M: How did the idea for Nineteenth Amendment come to life?

G: Before my co-founder Amanda attended Startup Institute she was working on a fashion line that made it all the way to London Fashion Week. Still, she was having trouble manufacturing and selling her line. Companies were interested in her designs, but she didn’t have the data or previous sales reports for buyers to take a calculated risk on her brand.

At Startup Institute, we learned about lean startup methodology, pivoting, and knowing your customer. With that in mind, she came up with the idea for Nineteenth Amendment as a tool to help other new designers solve the problems she was having. She pitched the idea during the institute and a handful of people worked on the business. After the institute ended, she continued to work on her idea. I came on board to help her as a part-time consultant but it lead to a full time co-founder role pretty quickly.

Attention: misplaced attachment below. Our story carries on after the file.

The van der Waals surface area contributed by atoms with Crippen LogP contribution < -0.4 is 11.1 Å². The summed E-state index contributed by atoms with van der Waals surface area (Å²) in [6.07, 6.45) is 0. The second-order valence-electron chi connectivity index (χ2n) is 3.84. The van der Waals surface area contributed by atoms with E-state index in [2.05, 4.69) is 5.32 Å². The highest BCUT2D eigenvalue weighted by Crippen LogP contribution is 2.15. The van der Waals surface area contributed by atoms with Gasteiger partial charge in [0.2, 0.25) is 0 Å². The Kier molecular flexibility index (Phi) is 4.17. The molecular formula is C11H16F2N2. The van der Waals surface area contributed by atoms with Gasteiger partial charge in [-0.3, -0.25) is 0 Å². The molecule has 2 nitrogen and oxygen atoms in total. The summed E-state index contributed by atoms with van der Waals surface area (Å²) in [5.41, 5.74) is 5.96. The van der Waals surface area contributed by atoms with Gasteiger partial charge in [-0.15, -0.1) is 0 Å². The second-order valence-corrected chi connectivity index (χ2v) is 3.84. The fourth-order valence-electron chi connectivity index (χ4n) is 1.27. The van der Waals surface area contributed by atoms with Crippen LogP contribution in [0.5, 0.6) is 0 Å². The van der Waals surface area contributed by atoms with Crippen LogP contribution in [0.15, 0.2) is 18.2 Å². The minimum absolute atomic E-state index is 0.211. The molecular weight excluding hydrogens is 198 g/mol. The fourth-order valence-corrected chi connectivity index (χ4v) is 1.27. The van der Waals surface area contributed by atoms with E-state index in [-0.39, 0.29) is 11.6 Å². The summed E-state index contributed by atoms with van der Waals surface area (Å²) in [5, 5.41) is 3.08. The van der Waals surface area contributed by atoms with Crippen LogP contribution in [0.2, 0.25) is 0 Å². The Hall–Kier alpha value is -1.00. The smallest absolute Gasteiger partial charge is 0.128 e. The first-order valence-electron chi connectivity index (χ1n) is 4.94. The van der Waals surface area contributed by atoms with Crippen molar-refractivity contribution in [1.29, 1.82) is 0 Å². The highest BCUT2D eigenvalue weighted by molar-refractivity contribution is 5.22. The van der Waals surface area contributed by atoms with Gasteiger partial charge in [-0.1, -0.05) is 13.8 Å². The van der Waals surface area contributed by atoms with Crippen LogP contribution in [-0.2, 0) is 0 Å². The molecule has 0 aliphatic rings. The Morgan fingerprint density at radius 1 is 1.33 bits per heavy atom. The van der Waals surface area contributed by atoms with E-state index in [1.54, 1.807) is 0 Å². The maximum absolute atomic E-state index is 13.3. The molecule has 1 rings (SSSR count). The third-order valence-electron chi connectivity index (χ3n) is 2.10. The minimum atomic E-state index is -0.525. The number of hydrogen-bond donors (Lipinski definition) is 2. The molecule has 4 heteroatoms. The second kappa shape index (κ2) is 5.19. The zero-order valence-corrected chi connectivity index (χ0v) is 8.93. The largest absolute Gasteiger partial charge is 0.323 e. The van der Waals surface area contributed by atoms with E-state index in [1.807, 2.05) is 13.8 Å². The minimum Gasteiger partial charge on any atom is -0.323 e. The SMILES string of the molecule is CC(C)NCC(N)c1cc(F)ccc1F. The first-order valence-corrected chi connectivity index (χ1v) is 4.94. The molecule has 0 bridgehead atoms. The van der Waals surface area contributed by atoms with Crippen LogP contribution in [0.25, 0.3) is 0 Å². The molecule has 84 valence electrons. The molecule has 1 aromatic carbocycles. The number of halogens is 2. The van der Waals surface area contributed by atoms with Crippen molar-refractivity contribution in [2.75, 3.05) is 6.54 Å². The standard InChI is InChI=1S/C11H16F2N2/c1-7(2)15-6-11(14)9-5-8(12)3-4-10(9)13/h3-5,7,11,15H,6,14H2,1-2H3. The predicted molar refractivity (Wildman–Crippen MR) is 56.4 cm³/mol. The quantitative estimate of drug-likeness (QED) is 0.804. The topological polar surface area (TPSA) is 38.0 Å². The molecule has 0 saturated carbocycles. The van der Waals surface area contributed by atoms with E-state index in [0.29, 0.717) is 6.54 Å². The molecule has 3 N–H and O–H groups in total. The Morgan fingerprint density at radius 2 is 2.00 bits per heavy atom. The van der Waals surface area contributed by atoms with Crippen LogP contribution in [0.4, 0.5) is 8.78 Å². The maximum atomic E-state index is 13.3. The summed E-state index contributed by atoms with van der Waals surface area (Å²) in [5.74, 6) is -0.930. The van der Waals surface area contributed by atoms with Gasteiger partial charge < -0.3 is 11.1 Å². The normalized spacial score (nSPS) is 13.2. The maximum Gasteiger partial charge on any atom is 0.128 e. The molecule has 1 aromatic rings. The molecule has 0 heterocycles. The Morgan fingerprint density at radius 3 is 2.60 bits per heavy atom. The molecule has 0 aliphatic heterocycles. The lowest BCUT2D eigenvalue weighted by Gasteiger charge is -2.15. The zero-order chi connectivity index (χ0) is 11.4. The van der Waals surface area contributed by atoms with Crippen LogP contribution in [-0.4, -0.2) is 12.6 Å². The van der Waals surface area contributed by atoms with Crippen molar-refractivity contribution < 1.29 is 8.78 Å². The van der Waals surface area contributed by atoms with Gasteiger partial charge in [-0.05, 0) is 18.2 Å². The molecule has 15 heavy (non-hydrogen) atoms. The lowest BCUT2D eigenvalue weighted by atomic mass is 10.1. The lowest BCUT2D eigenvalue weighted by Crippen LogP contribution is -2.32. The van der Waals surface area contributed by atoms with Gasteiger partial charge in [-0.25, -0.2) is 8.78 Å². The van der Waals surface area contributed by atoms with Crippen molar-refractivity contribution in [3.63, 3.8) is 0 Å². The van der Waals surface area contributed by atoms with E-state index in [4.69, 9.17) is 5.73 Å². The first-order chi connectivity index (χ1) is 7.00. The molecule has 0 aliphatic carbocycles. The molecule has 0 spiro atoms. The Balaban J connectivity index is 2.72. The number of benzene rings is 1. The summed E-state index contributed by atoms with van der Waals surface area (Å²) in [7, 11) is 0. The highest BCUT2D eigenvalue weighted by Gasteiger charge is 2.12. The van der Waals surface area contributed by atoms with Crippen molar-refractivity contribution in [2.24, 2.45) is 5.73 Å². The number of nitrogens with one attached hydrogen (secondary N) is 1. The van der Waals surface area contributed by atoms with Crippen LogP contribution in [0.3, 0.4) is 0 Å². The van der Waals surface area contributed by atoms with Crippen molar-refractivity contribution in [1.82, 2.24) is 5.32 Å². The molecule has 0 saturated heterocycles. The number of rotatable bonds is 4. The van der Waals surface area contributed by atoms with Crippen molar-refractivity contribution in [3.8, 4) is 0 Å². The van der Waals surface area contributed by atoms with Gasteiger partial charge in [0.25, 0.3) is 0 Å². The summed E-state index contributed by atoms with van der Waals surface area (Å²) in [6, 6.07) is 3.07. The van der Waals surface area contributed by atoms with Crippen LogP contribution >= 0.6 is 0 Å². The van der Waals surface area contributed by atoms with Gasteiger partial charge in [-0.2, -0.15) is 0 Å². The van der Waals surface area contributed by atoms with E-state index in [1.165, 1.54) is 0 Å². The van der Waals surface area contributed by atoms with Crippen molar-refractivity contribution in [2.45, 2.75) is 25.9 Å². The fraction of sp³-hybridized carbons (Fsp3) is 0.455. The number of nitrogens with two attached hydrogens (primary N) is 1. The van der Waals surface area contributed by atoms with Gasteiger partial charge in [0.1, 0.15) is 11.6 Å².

Gemma with her co-founder Amanda Curtis. photo credit Trish Fontanilla

M: Why the name Nineteenth Amendment?

G: An amendment is a change to an existing institution. We’re trying to change the fashion industry. We want to support independent designers, and give consumers the power to decide what gets manufactured which essentially paves the way for new trends. We want to give everyone a voice in fashion.

M: Explain Nineteenth Amendment to someone who has no fashion knowledge whatsoever.

G: Nineteenth Amendment is a marketplace that connects up-and-coming designers with fashion forward customers. We’ve married a patent-pending virtual studio optimized for social media with an on-demand manufacturing service that young designers need to bridge the gap between design and delivery. We’re a platform to help these emerging designers gain an audience so that they can fulfill orders and gather data in order to sell to larger retailers, such as department stores. To give you a comparison, Nineteenth Amendment is kind of like a combination of Etsy and Kickstarter for clothing, except we’re a lot more selective about who is featured on our site and we do all order fulfillments on the designers behalf.

Find out more about how it works here.

M: Have designers been receptive of the Nineteenth Amendment model?